Last November, I was asked to write an essay for the Witness student publication at Asbury. The issue's theme was "Making a Home at Asbury", and so with reflections on "home", my thoughts wander back to this submission as Lisa and I, as well as others within our larger community, continue to envision the future. Not knowing when (or if) the Witness will be published, I post it here....
Not Having a Home At Asbury
You did not have a home.
There were places You visited frequently,
Took off Your shoes and scratched Your feet
Cause You knew that the whole world belonged to the meek,
But You did not have a home.
Friends, we can choose to make a home wherever we journey, but our challenge remains: must we hold so tightly as to make it something we "have"? As we sojourn for a time within the educational community of Asbury, I presume that our response would be primarily shaped by our desire to pursue the Kingdom of God. I write of my own pursuit in the hopes of encouraging and challenging us all toward an accountable, welcoming, missional life, engaged in God's care for the marginalized.
Shortly after coming here three years ago, I moved into a large house in downtown Lexington where I presently live with a married couple, three single men, and one single woman. In choosing to make our home together, we have covenanted with each other for mutual accountability. By living in common, we invite one another to the honesty of invasive questions and vulnerable answers, and so share with one another the challenges, struggles, and encouragement of living openly.
We have also corporately committed to making our home a place of hospitality. In response to Scripture's call, we hope to welcome those whom society might commonly label "unwelcome". We have particularly designated a bedroom in the house as space to host a guest "in transition," whether that be someone in recovery from addiction, in attempting to break the cycle of homelessness, or in need of special care. In general, we have also individually committed ourselves to making our "own" space a welcoming one to refugees, migrant workers, and folks from the street.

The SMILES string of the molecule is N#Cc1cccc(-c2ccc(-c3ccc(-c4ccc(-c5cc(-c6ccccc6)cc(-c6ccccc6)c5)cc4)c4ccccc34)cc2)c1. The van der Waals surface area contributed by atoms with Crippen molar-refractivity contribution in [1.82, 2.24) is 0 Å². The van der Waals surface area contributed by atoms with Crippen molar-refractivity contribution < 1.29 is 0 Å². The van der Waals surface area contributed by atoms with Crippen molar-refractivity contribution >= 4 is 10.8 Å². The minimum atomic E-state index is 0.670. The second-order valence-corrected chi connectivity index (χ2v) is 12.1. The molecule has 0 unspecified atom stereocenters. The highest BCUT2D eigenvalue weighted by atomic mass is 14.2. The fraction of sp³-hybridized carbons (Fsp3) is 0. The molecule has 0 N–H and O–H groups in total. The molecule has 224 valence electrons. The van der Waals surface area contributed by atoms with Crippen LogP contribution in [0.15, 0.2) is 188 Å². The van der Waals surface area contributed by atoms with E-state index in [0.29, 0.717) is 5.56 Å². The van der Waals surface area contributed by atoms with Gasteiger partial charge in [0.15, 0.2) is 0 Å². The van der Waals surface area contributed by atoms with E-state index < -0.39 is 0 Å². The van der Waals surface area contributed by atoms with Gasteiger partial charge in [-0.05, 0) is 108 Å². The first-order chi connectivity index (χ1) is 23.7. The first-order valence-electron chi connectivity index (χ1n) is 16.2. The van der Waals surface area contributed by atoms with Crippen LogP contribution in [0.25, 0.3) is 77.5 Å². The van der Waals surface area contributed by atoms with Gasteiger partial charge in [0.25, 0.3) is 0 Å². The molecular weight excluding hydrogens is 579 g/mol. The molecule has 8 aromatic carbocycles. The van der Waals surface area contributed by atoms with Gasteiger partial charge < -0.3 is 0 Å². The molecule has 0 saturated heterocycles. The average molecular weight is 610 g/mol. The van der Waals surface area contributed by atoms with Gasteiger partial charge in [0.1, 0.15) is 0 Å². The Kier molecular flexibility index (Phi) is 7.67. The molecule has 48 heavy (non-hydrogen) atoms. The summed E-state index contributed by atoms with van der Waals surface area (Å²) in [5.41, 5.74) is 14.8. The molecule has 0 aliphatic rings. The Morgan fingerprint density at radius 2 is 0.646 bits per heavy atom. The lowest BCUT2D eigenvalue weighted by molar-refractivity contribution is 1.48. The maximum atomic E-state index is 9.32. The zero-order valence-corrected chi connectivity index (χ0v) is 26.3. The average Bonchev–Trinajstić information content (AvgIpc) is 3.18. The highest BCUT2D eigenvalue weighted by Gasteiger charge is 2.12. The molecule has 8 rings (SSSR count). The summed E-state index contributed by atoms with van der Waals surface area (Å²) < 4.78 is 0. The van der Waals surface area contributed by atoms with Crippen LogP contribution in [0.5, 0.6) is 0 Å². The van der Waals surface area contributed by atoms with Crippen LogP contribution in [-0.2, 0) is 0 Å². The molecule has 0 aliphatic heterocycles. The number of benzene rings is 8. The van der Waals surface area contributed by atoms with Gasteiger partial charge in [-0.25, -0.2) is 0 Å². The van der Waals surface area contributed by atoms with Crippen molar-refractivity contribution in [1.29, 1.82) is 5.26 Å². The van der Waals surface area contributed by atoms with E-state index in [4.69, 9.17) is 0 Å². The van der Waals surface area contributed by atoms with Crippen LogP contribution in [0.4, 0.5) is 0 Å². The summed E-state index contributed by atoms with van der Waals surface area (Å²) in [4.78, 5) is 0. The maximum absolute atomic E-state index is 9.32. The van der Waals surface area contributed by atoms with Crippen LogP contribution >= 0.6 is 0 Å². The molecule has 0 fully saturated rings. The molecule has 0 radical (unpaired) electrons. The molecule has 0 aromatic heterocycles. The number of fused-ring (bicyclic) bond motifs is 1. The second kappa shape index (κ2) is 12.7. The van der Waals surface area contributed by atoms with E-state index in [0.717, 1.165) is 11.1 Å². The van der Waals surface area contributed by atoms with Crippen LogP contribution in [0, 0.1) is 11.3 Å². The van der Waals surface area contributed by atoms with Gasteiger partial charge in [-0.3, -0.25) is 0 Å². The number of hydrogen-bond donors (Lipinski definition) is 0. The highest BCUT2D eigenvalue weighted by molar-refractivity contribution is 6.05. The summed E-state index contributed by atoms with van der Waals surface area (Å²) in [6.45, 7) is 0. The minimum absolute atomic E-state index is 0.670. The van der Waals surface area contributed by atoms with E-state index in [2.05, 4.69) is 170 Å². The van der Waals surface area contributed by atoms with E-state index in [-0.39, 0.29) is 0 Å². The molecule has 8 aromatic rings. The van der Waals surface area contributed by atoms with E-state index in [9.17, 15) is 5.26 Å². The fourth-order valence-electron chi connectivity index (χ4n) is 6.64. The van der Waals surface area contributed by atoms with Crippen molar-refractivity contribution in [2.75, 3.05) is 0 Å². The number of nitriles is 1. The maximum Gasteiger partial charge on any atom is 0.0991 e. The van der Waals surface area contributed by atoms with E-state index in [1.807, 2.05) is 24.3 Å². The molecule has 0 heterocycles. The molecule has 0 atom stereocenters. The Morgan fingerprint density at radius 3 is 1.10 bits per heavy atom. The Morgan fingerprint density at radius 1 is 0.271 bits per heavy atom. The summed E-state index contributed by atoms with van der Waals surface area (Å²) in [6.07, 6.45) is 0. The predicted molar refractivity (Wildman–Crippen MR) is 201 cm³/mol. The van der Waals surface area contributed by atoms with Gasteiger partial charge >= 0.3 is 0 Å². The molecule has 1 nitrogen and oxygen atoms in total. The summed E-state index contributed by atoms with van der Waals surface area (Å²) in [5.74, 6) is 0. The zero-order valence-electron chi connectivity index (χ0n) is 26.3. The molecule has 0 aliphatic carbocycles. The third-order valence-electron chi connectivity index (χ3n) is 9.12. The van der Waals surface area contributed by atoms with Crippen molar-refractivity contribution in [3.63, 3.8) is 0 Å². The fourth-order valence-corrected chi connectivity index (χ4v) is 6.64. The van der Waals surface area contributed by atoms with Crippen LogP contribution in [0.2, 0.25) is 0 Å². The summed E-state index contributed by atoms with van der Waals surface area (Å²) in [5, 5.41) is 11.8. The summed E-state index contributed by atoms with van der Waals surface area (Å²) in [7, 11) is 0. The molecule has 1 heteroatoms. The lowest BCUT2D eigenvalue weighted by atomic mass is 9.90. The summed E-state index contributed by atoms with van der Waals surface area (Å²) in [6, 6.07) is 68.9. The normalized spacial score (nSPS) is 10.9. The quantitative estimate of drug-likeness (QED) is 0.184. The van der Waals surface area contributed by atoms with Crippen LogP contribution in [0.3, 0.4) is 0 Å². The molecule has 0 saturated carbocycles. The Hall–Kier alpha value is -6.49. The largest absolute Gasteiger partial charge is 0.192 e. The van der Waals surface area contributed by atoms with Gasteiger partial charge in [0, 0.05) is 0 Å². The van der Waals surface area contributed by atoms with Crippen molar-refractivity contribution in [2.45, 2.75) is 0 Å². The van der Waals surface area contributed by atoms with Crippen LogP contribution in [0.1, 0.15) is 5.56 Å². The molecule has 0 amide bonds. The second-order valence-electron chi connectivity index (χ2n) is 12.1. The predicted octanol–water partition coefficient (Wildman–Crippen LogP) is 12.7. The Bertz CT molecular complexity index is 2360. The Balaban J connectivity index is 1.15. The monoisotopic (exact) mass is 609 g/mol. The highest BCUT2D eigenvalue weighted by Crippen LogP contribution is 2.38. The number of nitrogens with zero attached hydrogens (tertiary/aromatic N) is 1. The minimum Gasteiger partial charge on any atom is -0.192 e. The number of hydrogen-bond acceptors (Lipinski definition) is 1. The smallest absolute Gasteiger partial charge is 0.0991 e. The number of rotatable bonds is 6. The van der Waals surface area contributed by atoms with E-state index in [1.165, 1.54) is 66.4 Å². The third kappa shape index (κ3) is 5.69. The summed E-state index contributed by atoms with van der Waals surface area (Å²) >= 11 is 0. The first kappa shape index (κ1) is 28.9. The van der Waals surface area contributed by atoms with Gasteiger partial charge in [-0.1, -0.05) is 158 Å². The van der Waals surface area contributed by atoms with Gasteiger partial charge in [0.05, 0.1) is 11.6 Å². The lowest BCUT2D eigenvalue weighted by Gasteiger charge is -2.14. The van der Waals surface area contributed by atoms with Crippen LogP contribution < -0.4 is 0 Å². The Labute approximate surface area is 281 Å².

In an understanding of our engagement with the transformative mission of God in our local context, we have also sought to bring the Story and Life of the gospel of Christ into our neighborhood and immediate relational networks. Our home becomes a "sending point" as through tangible reconciling work and intentional words of redemption we offer up to others the same salvation we have received.
Friends, as we make a home in our time here at Asbury, I would invite each of us to hold loosely to the cultural expectations of independence, security, and family. I challenge us to live together as a people of God in interdependence, openness, and radical hospitality. Perhaps, even, as a Kingdom people we might go so far as to make a home here, not as something we "have", but as something we give away.
Birds have nests, foxes have dens,
But the hope of the whole world rests
On the shoulders of a homeless man
You had the shoulders of a homeless man.
You did not have a home.- Rich Mullins